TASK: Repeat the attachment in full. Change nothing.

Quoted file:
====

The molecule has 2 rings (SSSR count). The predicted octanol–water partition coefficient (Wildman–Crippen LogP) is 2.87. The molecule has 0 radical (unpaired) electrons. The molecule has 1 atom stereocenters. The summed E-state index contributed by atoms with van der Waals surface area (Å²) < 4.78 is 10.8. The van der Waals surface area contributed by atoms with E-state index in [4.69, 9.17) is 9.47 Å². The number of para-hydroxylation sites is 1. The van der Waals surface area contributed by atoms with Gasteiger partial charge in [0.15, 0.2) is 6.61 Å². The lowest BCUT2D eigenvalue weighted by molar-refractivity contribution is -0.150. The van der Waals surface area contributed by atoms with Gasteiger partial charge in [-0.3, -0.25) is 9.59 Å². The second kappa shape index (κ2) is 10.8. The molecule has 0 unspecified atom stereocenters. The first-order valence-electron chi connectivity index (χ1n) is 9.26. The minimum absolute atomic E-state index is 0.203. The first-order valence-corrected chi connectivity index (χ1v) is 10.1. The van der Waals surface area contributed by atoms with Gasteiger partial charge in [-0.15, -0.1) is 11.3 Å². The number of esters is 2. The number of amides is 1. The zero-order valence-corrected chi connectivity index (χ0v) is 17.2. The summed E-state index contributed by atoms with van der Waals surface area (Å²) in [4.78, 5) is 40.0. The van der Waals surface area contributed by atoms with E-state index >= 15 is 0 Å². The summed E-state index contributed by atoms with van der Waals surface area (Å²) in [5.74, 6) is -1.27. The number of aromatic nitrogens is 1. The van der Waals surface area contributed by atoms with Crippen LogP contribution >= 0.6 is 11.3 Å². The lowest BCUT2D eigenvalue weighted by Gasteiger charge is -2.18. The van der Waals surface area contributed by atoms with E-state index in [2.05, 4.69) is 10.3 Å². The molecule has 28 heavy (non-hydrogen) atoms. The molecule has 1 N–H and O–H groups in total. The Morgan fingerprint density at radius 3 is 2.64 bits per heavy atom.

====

The molecule has 2 rings (SSSR count). The predicted octanol–water partition coefficient (Wildman–Crippen LogP) is 2.87. The molecule has 0 radical (unpaired) electrons. The molecule has 1 atom stereocenters. The summed E-state index contributed by atoms with van der Waals surface area (Å²) < 4.78 is 10.8. The van der Waals surface area contributed by atoms with E-state index in [4.69, 9.17) is 9.47 Å². The number of para-hydroxylation sites is 1. The van der Waals surface area contributed by atoms with Gasteiger partial charge in [0.15, 0.2) is 6.61 Å². The lowest BCUT2D eigenvalue weighted by molar-refractivity contribution is -0.150. The van der Waals surface area contributed by atoms with Gasteiger partial charge in [-0.3, -0.25) is 9.59 Å². The second kappa shape index (κ2) is 10.8. The molecule has 0 unspecified atom stereocenters. The first-order valence-electron chi connectivity index (χ1n) is 9.26. The minimum absolute atomic E-state index is 0.203. The first-order valence-corrected chi connectivity index (χ1v) is 10.1. The van der Waals surface area contributed by atoms with Gasteiger partial charge in [-0.15, -0.1) is 11.3 Å². The number of esters is 2. The number of amides is 1. The zero-order valence-corrected chi connectivity index (χ0v) is 17.2. The summed E-state index contributed by atoms with van der Waals surface area (Å²) in [4.78, 5) is 40.0. The van der Waals surface area contributed by atoms with E-state index >= 15 is 0 Å². The summed E-state index contributed by atoms with van der Waals surface area (Å²) in [5.74, 6) is -1.27. The number of aromatic nitrogens is 1. The van der Waals surface area contributed by atoms with Crippen LogP contribution >= 0.6 is 11.3 Å². The lowest BCUT2D eigenvalue weighted by Gasteiger charge is -2.18. The van der Waals surface area contributed by atoms with E-state index in [2.05, 4.69) is 10.3 Å². The molecule has 28 heavy (non-hydrogen) atoms. The molecule has 1 N–H and O–H groups in total. The Morgan fingerprint density at radius 3 is 2.64 bits per heavy atom.